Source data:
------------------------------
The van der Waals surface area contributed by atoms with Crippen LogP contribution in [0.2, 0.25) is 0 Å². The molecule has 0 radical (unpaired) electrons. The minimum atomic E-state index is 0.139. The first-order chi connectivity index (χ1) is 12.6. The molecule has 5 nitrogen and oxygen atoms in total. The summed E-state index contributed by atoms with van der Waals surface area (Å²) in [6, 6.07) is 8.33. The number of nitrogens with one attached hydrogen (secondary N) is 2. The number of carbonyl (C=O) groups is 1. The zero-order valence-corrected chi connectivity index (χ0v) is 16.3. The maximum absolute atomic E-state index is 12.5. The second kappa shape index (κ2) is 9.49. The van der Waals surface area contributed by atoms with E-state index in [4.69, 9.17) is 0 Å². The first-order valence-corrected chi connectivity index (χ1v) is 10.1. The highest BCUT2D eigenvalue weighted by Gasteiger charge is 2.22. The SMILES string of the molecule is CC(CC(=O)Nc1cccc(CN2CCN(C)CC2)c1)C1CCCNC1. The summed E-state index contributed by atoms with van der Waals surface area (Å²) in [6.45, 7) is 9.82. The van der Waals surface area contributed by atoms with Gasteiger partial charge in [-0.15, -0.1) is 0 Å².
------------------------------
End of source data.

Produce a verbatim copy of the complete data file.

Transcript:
The van der Waals surface area contributed by atoms with Crippen LogP contribution in [0.2, 0.25) is 0 Å². The molecule has 0 radical (unpaired) electrons. The minimum atomic E-state index is 0.139. The first-order chi connectivity index (χ1) is 12.6. The molecule has 5 nitrogen and oxygen atoms in total. The summed E-state index contributed by atoms with van der Waals surface area (Å²) in [6, 6.07) is 8.33. The number of nitrogens with one attached hydrogen (secondary N) is 2. The number of carbonyl (C=O) groups is 1. The zero-order valence-corrected chi connectivity index (χ0v) is 16.3. The maximum absolute atomic E-state index is 12.5. The second kappa shape index (κ2) is 9.49. The van der Waals surface area contributed by atoms with E-state index in [4.69, 9.17) is 0 Å². The first-order valence-corrected chi connectivity index (χ1v) is 10.1. The highest BCUT2D eigenvalue weighted by Gasteiger charge is 2.22. The SMILES string of the molecule is CC(CC(=O)Nc1cccc(CN2CCN(C)CC2)c1)C1CCCNC1. The summed E-state index contributed by atoms with van der Waals surface area (Å²) in [6.45, 7) is 9.82. The van der Waals surface area contributed by atoms with Gasteiger partial charge in [-0.15, -0.1) is 0 Å².